Behind the camera: James Louw
Where: Balcony of the Lorraine Motel in Memphis, Tennessee, USA
Photo Summary: A mortally wounded Martin Luther King Jr surrounded by friends and aides. Marrell Mccullough appears to be holding him in his arms
Picture Taken: Minutes after the bullet struck at 6:01 p.m. April 4, 1968
By all accounts, King was in a jovial mood that April 4 day. While standing on the balcony he joked with friends and colleagues while he waited for his jacket. At 6:01 a shot rang out, hitting King in the side of the face. Friends rushed to his side and desperately tried to stop the bleeding. Police soon appeared on the scene guns drawn asking where the shot came from. Those on the balcony pointed in the direction of an old run down hotel across the street. That moment was captured by photographer, James Louw, and now lives in infamy as King’s death shot.
Dr. Martin Luther King, Jr
Dr. Martin Luther King, Jr. (January 15, 1929 – April 4, 1968) was the most famous leader of the American civil rights movement, a political activist, and a Southern Baptist minister. In 1964, King became the youngest man to be awarded the Nobel Peace Prize (for his work as a peacemaker, promoting nonviolence and equal treatment for different races). In 1977, he was posthumously awarded the Presidential Medal of Freedom by Jimmy Carter. In 1986, Martin Luther King Day was established as a United States holiday, only the fourth Federal holiday to honor an individual (the other three being in honor of Jesus of Nazareth, George Washington, and Christopher Columbus). In 2004, King was posthumously awarded the Congressional Gold Medal. Considered by many as one of the greatest public speakers in U.S. history, Dr. King often called for personal responsibility in fostering world peace. King’s most influential and well-known public address is the “I Have A Dream” speech, delivered on the steps of the Lincoln Memorial in Washington, D.C.
In late March 1968, Dr. King went to Memphis, Tennessee in support of the black garbage workers of AFSCME Local 1733, who had been on strike since March 12 for higher wages and better treatment: for example, African American workers, paid $1.70 per hour, were not paid when sent home because of inclement weather (unlike white workers). The night before on April 3, Dr. King returned to Memphis and addressed a rally at the Bishop Charles Mason Temple, delivering his famous I’ve been to the Mountaintop address. After the assassination, the city quickly, quietly, and on favorable terms settled the strike.
In High Spirits
[bigquote quote=”This is Ralph, this is Ralph, don’t be afraid.” author=”Reverend Abernathy to King”]
The owner of the Lorraine Motel, Walter Bailey, where King was staying claimed that King was a frequent guest at the establishment and that Reverend Ralph Abernathy, told the United States House Select Committee on Assassinations (HSCA) under oath that he and Dr. King stayed in room 306 at the Lorraine so often that it was referred to as the “King-Abernathy suite.” Bailey also remembers that on that fateful day, April 4, 1968, King was especially happy and while he was getting ready was, “teasing and cutting up” those present. One of King’s best friends and number two man in the SCLC, Reverend Abernathy, remembers that around 1 that day he and King had fried catfish for lunch and then Abernathy had a nap waking around 4 p.m. to King on the phone asking him to come over to his Brother’s, who was travelling with them, room.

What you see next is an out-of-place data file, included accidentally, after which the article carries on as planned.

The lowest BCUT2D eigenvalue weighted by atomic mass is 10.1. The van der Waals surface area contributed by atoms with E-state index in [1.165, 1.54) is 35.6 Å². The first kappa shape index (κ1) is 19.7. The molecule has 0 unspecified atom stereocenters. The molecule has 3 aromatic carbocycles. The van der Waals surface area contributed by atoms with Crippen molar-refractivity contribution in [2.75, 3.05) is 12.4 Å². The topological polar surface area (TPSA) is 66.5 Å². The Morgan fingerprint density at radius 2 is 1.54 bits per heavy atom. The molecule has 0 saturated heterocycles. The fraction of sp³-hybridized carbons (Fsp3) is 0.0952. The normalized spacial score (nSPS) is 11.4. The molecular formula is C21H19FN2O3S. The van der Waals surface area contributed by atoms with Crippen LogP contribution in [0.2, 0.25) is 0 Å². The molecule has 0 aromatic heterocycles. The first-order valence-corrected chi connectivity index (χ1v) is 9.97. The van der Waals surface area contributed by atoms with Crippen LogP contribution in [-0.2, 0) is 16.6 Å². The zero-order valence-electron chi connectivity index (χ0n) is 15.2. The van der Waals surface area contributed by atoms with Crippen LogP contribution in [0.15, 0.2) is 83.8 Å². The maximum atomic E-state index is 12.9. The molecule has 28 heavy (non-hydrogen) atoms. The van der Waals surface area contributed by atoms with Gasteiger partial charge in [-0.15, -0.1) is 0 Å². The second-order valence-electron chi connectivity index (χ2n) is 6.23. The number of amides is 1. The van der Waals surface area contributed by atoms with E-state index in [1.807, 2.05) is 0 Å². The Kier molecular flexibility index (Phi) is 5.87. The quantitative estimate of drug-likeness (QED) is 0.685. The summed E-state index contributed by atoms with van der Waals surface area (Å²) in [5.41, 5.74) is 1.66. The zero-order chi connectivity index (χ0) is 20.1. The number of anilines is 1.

When Abernathy arrived King told him that dinner was set for 6 p.m. as they had been invited for prime rib roast and soul food such as chitterlings, greens, pig’s feet and blackeyed peas at the local Rev.
Samuel “Billy” Kyles house.
While the two got ready back in their room 306 Rev Kyles appeared and told them to get a move on or they would be late for the dinner. Dr. King had to assure Kyles that he had telephoned the preacher’s home and that Mrs. Kyles had said dinner was not until 6. “We are not going to mess up her program,” said Dr. King.
King and Kyles went to the balcony that overlooked the motel parking lot and swimming pool. There was a crowd of people present getting ready to go for dinner. King greeted the people below and from the second floor, Rev Kyles had a short conversation with the SCLC attorney Chauncey Eskridge who had been in Federal court most of the day trying to solve some legal problems with the strike protest.
Other SCLC members were in the courtyard including advance team members Rev. James Orange and James Bevel. They had been sent ahead of time to deal with a black militant group called, The Invaders. The Invaders were pushing for violence something King deplored. In fact, Orange had just arrived with Invader member, Marrell McCullough, who was, in fact, an undercover agent working as a mole in the Invader group.